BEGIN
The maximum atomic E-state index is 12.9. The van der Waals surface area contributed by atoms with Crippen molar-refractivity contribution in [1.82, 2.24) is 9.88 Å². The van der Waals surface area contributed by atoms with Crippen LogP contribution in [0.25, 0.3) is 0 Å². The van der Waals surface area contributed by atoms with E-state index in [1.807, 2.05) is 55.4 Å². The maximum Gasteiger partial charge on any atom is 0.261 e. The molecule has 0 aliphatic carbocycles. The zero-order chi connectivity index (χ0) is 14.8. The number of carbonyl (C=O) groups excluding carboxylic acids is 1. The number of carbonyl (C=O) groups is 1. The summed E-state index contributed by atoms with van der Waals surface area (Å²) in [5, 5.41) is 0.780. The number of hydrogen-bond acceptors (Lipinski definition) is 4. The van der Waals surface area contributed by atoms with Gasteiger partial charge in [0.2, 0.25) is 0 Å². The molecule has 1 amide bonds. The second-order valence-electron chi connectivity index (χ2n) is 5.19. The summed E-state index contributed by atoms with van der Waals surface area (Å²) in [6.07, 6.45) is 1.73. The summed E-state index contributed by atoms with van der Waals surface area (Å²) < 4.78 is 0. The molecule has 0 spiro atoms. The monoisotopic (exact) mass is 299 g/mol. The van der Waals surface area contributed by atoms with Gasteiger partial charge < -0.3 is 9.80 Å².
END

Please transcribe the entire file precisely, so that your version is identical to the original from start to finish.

The maximum atomic E-state index is 12.9. The van der Waals surface area contributed by atoms with Crippen molar-refractivity contribution in [1.82, 2.24) is 9.88 Å². The van der Waals surface area contributed by atoms with Crippen LogP contribution in [0.25, 0.3) is 0 Å². The van der Waals surface area contributed by atoms with E-state index in [1.807, 2.05) is 55.4 Å². The maximum Gasteiger partial charge on any atom is 0.261 e. The molecule has 0 aliphatic carbocycles. The zero-order chi connectivity index (χ0) is 14.8. The number of carbonyl (C=O) groups excluding carboxylic acids is 1. The number of carbonyl (C=O) groups is 1. The summed E-state index contributed by atoms with van der Waals surface area (Å²) in [5, 5.41) is 0.780. The number of hydrogen-bond acceptors (Lipinski definition) is 4. The van der Waals surface area contributed by atoms with Gasteiger partial charge in [0.2, 0.25) is 0 Å². The molecule has 1 amide bonds. The second-order valence-electron chi connectivity index (χ2n) is 5.19. The summed E-state index contributed by atoms with van der Waals surface area (Å²) in [6.07, 6.45) is 1.73. The summed E-state index contributed by atoms with van der Waals surface area (Å²) < 4.78 is 0. The molecule has 0 spiro atoms. The monoisotopic (exact) mass is 299 g/mol. The van der Waals surface area contributed by atoms with Gasteiger partial charge < -0.3 is 9.80 Å².